The only philosophy game I know (insofar as any game is not a game of philosophy) is Battleground God, which forced me to deal with this little chestnut:

Bite the bullet and say that it is possible that God wants what is sinful (to reiterate the argument here - she must want to reduce suffering; she could make the reduction of suffering a sin; but if she did so, what she wanted (reducing suffering) would be sinful).

I think I lost interest somewhere around the nested parenthetical, but see how you do.

Posted by kevin slavin at 07:34 PM
An Interview with the Dolphin

Higher functioning indeed. Takoma speaks.

Takoma: I was under real pressure. Eat the fish, find the mine, go, go, go. No time to think, and then when I do think, it’s: What am I doing? Why am I doing this? Am I hurting the world or helping it? No Iraqi ever called me Flipper.

Posted by dbrown at 05:41 PM
"Anyways, I've kissed women that's worse."

Officially, the crime is classified as theft of Transit Authority property. But among transit police officers it is more accurately and less delicately known as token sucking. Unfortunately for everyone involved, it is exactly what it sounds like.

Posted by elia at 12:42 PM
I Had No Idea

We had a San Fran client last week who couldn't get to work because of the protests there; I had no idea.

Posted by kevin slavin at 10:43 AM
April 07, 2003
I think it's fake

Rockin -- the goth kids have found fotolog.

Posted by dbrown at 11:19 PM
a finch by any other name

This list of every informercial product proves something about evolution. I'm just not sure what, exactly. And it seems so close to useful. I'm sure some novelists will want to use it, for instance; I don't know that you can make up "Oxycise!: Zero impact aerobic breathing program" or "Healthguard Sleepcare System: Mattress and pillow protectors for dustmites." I heart my dustmites.

Posted by dbrown at 03:13 PM
friendly fire


... A BBC's cameraman also received minor injuries, but continued to film with his blood dripping on the lens. The story. The pictures.

Posted by dbrown at 02:21 PM
Russians cutting through the US propoganda wall

As close to objective coverage of the war as we are going to get: Venik's Aviation. Kind of like a Russian Agonist.

Posted by tmonkey at 01:25 PM
2nd avenue in new hampshire

Stomp had to have had some cultural fallout. Here it is, "the percussion ensemble begins to play Noises On..." Short-term link, I fear.

Posted by dbrown at 11:09 AM
April 06, 2003
Sign that the End is Nigh, No. 5,467

Bloomberg appoints New York's first chief marketing officer, Joseph M. Perello, whose suggestions for generating revenue by leveraging the city's brand include: eBay Ridge, Bic Penn Station, Circuit City Hall; Eveready Battery Park, "Bill the dead" ("He urged the new marketing chief to chase down the descendants of people whose names already grace city infrastructure and who have, in Mr. Rohrlich's words, 'been taking the city for a free publicity ride for years.'"), require royalties to be paid on all shout-outs to any of the five boroughs of the city in rap lyrics.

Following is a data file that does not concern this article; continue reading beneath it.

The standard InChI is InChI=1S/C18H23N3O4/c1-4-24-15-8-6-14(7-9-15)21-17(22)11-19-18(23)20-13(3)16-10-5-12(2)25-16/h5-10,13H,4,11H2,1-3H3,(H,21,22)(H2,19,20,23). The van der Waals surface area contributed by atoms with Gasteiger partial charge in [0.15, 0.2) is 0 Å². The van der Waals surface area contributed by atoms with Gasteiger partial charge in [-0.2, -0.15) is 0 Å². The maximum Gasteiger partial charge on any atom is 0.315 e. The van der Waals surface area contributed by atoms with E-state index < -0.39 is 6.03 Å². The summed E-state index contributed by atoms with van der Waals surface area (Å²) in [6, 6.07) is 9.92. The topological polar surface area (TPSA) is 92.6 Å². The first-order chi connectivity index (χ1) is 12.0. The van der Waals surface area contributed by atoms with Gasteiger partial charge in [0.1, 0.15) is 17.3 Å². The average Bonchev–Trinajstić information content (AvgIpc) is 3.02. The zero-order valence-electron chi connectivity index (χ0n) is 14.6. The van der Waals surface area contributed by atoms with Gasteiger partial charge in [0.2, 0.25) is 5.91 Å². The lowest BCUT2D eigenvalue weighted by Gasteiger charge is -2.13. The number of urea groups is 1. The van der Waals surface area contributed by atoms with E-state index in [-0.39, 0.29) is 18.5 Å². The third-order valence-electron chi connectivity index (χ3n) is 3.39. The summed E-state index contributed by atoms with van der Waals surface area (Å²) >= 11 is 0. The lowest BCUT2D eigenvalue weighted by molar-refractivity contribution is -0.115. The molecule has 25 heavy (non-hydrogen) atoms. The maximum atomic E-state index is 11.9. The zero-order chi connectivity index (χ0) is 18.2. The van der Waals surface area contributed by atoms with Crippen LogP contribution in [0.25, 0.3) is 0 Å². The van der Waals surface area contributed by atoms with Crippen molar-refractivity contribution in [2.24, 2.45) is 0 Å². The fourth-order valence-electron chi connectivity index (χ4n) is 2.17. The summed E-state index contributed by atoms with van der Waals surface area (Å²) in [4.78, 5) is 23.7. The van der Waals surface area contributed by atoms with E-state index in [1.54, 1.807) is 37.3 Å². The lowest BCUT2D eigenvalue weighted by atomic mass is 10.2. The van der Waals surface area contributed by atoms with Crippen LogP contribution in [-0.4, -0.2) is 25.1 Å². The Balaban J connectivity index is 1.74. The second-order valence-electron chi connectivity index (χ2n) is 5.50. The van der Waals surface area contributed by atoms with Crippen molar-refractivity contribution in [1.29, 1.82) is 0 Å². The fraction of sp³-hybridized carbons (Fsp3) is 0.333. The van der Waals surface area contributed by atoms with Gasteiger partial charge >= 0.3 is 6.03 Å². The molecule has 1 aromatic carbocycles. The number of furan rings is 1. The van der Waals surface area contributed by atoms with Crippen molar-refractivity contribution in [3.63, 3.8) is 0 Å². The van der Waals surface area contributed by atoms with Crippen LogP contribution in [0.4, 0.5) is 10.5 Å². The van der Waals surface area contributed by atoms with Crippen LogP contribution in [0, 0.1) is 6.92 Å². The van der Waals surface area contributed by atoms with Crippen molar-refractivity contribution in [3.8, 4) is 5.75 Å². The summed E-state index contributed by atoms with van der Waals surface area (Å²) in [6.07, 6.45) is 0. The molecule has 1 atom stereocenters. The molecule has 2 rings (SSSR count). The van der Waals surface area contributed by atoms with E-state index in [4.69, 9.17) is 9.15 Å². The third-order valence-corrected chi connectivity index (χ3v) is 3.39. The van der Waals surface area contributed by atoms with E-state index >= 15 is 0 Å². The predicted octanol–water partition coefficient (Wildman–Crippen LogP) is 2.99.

And no, this is not from The Onion.

Posted by tmonkey at 06:00 PM
April 05, 2003
the singularity

from the new Wm. Gibson: "...A mountainside of Tommy coming down in her head. My God, don't they know? This stuff is simulacra of simulacra of simulacra. A diluted tincture of Ralph Lauren, who had himself diluted the glory days of Brooks Brothers.... But Tommy surely is the null point, the black hole. There must be some Tommy Hilfiger event horizon, beyond which it is impossible to be more derivative, more removed from the source, more devoid of soul."

Posted by dbrown at 04:32 PM
April 04, 2003
speak now

After several thousand years of doing it, it seems that we're finally getting close to seeing how we speak. Some prefer to look at how we form our vowels; others are more interested in the shapes of said vowels.

Posted by dbrown at 12:22 PM

Michael Kelly, brilliant writer and until recently the editor of the Atlantic, died in Iraq today or yesterday.

Posted by dbrown at 11:53 AM
April 03, 2003
Terra Interrupta

I don't know quite what to make of our machine yet, but it made me stop thinking about the Amiga in the referrer log. Turn your sound on. In general.

Posted by kevin slavin at 08:34 PM
Why We Fight, Part LXVII

Off consumptive.org:

"Pray that the President and his advisers will seek God and his wisdom daily and not rely on their own understanding".

It's unsettling because it's from March 30th in Australia, which must surely be April Fools here, or somewhere. Right? It's a joke, right?

Posted by kevin slavin at 04:03 PM
Who Lives Longer, Anyway, Humans or our Satellites? Those Things Are Solar Powered, You Know.

Because it sure looks like progress, if you just pull back wide enough. That's kind of beautiful, my book, more awe than shock. But evidently, like all things that are bright and shiny, all this alternating current has a price, in this case the natural beauty of the night sky.

Damn naysayers. This is good, this is bad, like we need to save the whole universe now and not just Iraq. And these guys are all over the place. I mean, what are we doing grabbing all those natural resources in the mideast peninsula, if we can't light that fucker up like a christmas tree?

It's just this: do we spend more time staring at the night sky itself, or at satellite images taken from it? Maybe it's just me. But maybe if we're making the world beautiful for satellite optics, we're making it, uh, easier to use?